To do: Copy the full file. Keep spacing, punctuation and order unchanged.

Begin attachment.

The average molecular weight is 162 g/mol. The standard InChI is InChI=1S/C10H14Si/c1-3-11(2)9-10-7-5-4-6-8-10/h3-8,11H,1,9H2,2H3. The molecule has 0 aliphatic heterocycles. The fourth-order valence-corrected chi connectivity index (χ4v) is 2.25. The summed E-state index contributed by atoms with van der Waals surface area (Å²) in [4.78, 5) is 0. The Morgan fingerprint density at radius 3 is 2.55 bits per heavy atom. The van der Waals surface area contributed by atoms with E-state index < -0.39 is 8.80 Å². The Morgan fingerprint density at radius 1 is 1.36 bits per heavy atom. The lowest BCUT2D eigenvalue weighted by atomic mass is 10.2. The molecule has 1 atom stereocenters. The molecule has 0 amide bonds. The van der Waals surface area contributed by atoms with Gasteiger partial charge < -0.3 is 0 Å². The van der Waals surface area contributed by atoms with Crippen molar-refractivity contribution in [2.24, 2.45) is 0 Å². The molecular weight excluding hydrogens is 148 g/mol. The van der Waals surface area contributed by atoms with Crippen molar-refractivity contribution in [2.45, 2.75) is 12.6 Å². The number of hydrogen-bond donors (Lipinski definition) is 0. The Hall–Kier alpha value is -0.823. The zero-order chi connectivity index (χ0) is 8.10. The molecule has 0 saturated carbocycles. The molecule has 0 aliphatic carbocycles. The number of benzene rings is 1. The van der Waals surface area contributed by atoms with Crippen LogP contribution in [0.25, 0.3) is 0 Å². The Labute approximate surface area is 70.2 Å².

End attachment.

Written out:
The average molecular weight is 162 g/mol. The standard InChI is InChI=1S/C10H14Si/c1-3-11(2)9-10-7-5-4-6-8-10/h3-8,11H,1,9H2,2H3. The molecule has 0 aliphatic heterocycles. The fourth-order valence-corrected chi connectivity index (χ4v) is 2.25. The summed E-state index contributed by atoms with van der Waals surface area (Å²) in [4.78, 5) is 0. The Morgan fingerprint density at radius 3 is 2.55 bits per heavy atom. The van der Waals surface area contributed by atoms with E-state index < -0.39 is 8.80 Å². The Morgan fingerprint density at radius 1 is 1.36 bits per heavy atom. The lowest BCUT2D eigenvalue weighted by atomic mass is 10.2. The molecule has 1 atom stereocenters. The molecule has 0 amide bonds. The van der Waals surface area contributed by atoms with Gasteiger partial charge < -0.3 is 0 Å². The van der Waals surface area contributed by atoms with Crippen molar-refractivity contribution in [2.24, 2.45) is 0 Å². The molecular weight excluding hydrogens is 148 g/mol. The van der Waals surface area contributed by atoms with Crippen molar-refractivity contribution in [2.45, 2.75) is 12.6 Å². The number of hydrogen-bond donors (Lipinski definition) is 0. The Hall–Kier alpha value is -0.823. The zero-order chi connectivity index (χ0) is 8.10. The molecule has 0 saturated carbocycles. The molecule has 0 aliphatic carbocycles. The number of benzene rings is 1. The van der Waals surface area contributed by atoms with Crippen LogP contribution in [0.25, 0.3) is 0 Å². The Labute approximate surface area is 70.2 Å².